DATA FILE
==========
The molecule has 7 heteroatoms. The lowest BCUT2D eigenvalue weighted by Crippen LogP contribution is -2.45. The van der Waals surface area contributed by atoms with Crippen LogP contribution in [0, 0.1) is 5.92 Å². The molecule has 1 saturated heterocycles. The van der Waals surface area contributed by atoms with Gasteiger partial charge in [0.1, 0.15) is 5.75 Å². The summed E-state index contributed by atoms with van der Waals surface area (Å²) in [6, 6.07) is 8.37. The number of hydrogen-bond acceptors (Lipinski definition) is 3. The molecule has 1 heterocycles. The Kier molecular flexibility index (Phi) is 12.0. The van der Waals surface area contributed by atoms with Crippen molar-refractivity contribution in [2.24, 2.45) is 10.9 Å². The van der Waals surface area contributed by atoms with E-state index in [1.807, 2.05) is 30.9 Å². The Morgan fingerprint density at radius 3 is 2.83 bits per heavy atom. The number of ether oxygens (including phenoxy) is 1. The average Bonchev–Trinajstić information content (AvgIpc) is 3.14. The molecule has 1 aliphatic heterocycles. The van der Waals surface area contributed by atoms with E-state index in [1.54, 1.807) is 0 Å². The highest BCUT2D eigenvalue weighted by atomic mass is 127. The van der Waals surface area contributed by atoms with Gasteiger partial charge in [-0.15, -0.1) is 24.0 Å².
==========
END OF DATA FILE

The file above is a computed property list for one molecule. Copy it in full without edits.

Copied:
The molecule has 7 heteroatoms. The lowest BCUT2D eigenvalue weighted by Crippen LogP contribution is -2.45. The van der Waals surface area contributed by atoms with Crippen LogP contribution in [0, 0.1) is 5.92 Å². The molecule has 1 saturated heterocycles. The van der Waals surface area contributed by atoms with Gasteiger partial charge in [0.1, 0.15) is 5.75 Å². The summed E-state index contributed by atoms with van der Waals surface area (Å²) in [6, 6.07) is 8.37. The number of hydrogen-bond acceptors (Lipinski definition) is 3. The molecule has 1 heterocycles. The Kier molecular flexibility index (Phi) is 12.0. The van der Waals surface area contributed by atoms with Crippen molar-refractivity contribution in [2.24, 2.45) is 10.9 Å². The van der Waals surface area contributed by atoms with E-state index in [1.807, 2.05) is 30.9 Å². The Morgan fingerprint density at radius 3 is 2.83 bits per heavy atom. The number of ether oxygens (including phenoxy) is 1. The average Bonchev–Trinajstić information content (AvgIpc) is 3.14. The molecule has 1 aliphatic heterocycles. The van der Waals surface area contributed by atoms with E-state index in [1.54, 1.807) is 0 Å². The highest BCUT2D eigenvalue weighted by atomic mass is 127. The van der Waals surface area contributed by atoms with Gasteiger partial charge in [-0.15, -0.1) is 24.0 Å².